10. Lightweight Social Icons

Lightweight Social Icons

Lightweight Social Icons – Lightweight Social Icons is an easy to use social icon widget which lets you display your favorite social profile icons.

Why I like it:

This plugin makes it simple to add social icons to your header, sidebar or footer using the widget.  You can easily customize the icon size, border radius (roundness) and foreground/background/hover colors of your icons.  The plugin has a number of social media sites including all the popular ones Instagram, Twitter, Facebook, YouTube, etc.  Then again I created a Quora Space for TrailSix and this plugin doesn’t have Quora as an option.


Honorable Mention

The following plugins didn’t make the top 10 essential WordPress plugins list, but I do (or do not) use them often for reasons explained below.

W3 Total Cache is a caching plugin offering robust features to help you improve the SEO and user experience of your site by increasing website performance and reducing load times by leveraging features like content delivery network (CDN) integration and the latest best practices.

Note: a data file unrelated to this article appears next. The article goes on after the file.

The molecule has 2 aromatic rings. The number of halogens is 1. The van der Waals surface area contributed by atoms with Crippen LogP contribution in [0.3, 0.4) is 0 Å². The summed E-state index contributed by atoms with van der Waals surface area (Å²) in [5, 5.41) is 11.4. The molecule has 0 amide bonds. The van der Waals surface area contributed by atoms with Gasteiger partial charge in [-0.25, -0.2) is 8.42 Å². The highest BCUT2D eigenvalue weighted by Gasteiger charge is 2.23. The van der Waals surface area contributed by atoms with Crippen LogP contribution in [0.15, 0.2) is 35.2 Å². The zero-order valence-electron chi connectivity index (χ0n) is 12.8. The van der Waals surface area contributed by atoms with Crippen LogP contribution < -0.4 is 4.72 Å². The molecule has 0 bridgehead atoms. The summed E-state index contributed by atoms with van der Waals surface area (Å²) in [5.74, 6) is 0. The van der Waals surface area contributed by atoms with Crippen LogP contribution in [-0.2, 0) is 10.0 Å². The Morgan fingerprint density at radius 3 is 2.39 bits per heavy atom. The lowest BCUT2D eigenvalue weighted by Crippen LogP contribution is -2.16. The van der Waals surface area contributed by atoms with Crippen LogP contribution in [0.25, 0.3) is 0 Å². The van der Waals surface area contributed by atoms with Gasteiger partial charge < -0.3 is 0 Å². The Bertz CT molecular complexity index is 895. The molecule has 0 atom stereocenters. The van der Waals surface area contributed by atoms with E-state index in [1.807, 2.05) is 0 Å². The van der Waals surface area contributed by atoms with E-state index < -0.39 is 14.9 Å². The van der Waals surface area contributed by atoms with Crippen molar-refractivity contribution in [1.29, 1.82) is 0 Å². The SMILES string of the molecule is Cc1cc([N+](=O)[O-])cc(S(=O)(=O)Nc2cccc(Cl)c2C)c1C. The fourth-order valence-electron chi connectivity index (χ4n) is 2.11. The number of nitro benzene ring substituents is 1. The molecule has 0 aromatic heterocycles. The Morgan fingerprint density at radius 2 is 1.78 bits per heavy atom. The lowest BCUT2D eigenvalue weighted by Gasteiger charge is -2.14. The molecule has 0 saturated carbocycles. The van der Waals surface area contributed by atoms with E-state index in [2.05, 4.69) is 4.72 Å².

WordFence is security for your WordPress site.  It provides a web application firewall built for WordPress, a WordPress security scanner, login security, and other security tools including the ability to monitor activity and potential hacking attempts in real-time.

GA Google Analytics is an analytics plugin that makes it easy to add your Google Analytics tracking code and be done.  Being a hands on developer I like to manually update my header file with my analytics code instead of installing yet another plugin.

Akismet Anti-Spam is included with every WordPress installation.  The barrier to entry is having to setup an API key and create yet another account.  It’s easier to install WPBruiser (mentioned above), which I find to be just as effective at controlling spam.